Most moms want their newborns to be tested for fragile X syndrome, but a significant number of parents remain reluctant to find out if their children have the disability, new research suggests.

In a study of more 2,000 mothers in North Carolina, researchers asked why they did or did not agree to have their newborns screened for the FMR1 gene, which is responsible for fragile X.

Overall, nearly two out of three parents agreed to have their babies tested. Black mothers were least likely to consent to the screening while those with graduate degrees were more likely than parents with only a high school diploma to consent, according to the study published this week in the journal Pediatrics.

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Most who agreed to have their children tested said they did so because the wanted “to know.” But among those who declined the screening the reasons varied, with some saying they didn’t want to worry or preferred not to know and others expressing negative opinions about genetic testing.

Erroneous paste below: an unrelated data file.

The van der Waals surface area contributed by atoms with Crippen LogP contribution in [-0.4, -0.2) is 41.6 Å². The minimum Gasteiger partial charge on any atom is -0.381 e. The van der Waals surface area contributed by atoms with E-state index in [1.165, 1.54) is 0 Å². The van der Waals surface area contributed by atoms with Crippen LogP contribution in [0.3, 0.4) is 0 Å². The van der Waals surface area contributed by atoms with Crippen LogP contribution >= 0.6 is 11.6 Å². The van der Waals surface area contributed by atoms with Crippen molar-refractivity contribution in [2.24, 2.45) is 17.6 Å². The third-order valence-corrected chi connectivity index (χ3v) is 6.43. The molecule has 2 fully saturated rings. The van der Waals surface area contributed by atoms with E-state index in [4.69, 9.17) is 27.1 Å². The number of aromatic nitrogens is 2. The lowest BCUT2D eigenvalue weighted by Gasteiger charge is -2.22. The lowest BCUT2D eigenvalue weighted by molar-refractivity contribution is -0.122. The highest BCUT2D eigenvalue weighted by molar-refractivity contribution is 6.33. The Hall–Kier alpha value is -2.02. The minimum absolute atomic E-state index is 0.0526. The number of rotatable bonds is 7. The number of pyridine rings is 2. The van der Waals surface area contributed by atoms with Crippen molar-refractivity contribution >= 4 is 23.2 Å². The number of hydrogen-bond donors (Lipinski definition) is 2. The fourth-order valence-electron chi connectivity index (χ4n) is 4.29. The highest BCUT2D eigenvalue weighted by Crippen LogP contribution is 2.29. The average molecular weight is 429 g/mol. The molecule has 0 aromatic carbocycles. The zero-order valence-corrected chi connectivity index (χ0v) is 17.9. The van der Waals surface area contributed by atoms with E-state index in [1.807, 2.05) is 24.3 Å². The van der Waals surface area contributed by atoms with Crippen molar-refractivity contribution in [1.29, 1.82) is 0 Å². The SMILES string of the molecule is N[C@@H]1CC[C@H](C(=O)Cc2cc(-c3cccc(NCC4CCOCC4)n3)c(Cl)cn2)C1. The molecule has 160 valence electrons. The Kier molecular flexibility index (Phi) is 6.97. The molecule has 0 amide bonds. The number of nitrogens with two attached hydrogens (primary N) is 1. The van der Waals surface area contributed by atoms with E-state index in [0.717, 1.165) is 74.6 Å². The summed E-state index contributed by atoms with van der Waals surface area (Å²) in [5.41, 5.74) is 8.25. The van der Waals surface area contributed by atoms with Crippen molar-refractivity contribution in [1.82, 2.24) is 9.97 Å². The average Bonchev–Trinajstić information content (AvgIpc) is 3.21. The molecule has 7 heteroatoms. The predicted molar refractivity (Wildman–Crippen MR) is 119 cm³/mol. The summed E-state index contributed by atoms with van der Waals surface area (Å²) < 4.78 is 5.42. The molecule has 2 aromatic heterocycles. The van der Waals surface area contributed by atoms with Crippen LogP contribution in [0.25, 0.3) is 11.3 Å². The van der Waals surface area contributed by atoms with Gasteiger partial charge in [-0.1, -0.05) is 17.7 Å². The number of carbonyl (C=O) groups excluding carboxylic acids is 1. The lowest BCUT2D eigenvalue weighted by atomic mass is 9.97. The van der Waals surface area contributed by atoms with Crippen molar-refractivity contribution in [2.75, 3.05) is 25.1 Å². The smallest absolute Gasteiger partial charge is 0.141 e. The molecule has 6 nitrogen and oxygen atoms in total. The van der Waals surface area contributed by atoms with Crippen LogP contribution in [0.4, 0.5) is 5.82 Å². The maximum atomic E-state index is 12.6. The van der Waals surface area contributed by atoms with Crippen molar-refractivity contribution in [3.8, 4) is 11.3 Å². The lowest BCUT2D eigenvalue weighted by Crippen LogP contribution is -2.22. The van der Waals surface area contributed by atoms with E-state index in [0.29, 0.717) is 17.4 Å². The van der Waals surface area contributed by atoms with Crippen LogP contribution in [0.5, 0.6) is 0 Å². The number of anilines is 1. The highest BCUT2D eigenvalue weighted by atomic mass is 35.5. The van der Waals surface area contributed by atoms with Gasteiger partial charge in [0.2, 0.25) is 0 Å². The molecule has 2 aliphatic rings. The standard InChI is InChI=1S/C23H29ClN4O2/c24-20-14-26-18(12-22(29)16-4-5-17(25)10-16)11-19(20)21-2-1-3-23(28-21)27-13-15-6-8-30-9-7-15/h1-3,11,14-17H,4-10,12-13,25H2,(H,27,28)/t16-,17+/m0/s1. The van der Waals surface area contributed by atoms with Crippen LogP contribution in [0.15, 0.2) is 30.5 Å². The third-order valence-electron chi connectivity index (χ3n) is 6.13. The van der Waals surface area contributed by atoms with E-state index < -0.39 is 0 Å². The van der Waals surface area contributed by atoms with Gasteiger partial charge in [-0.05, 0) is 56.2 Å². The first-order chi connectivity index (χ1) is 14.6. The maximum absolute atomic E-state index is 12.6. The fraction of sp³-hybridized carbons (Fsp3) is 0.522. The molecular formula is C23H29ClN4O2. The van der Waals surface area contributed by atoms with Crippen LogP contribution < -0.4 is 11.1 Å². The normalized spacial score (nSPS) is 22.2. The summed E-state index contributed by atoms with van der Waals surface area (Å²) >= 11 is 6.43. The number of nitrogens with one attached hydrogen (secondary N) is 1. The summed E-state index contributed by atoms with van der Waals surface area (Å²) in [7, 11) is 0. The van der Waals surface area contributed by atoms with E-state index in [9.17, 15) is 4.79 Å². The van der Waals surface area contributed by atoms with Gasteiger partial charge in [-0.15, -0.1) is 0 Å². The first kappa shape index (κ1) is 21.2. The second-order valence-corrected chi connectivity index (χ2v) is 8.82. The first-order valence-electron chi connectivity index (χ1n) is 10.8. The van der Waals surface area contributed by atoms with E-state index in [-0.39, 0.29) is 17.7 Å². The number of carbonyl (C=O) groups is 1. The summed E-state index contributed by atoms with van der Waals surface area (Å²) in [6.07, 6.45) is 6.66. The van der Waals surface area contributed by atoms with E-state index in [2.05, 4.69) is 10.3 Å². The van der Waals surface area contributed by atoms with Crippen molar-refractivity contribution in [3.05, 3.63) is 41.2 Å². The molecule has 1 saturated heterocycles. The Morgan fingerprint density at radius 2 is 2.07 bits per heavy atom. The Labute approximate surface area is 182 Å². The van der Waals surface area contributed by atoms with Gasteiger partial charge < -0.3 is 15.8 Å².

Currently, many children are not diagnosed with fragile X until age 3 even though the condition can be flagged earlier. With that in mind, some in the medical and advocacy communities believe that establishing more uniform testing for fragile X in newborns would allow those affected by the disorder to obtain information sooner.

Given that there is no cure for fragile X and that not everyone with the gene ultimately has the disability, the researchers said they were not surprised that only about two-thirds of parents agreed to testing.

Aside from implications for fragile X, those behind the study said the findings shed light on whether or not parents are open to testing for any condition where there is no cure as debate continues over which screenings should and should not be mandatory for newborns.

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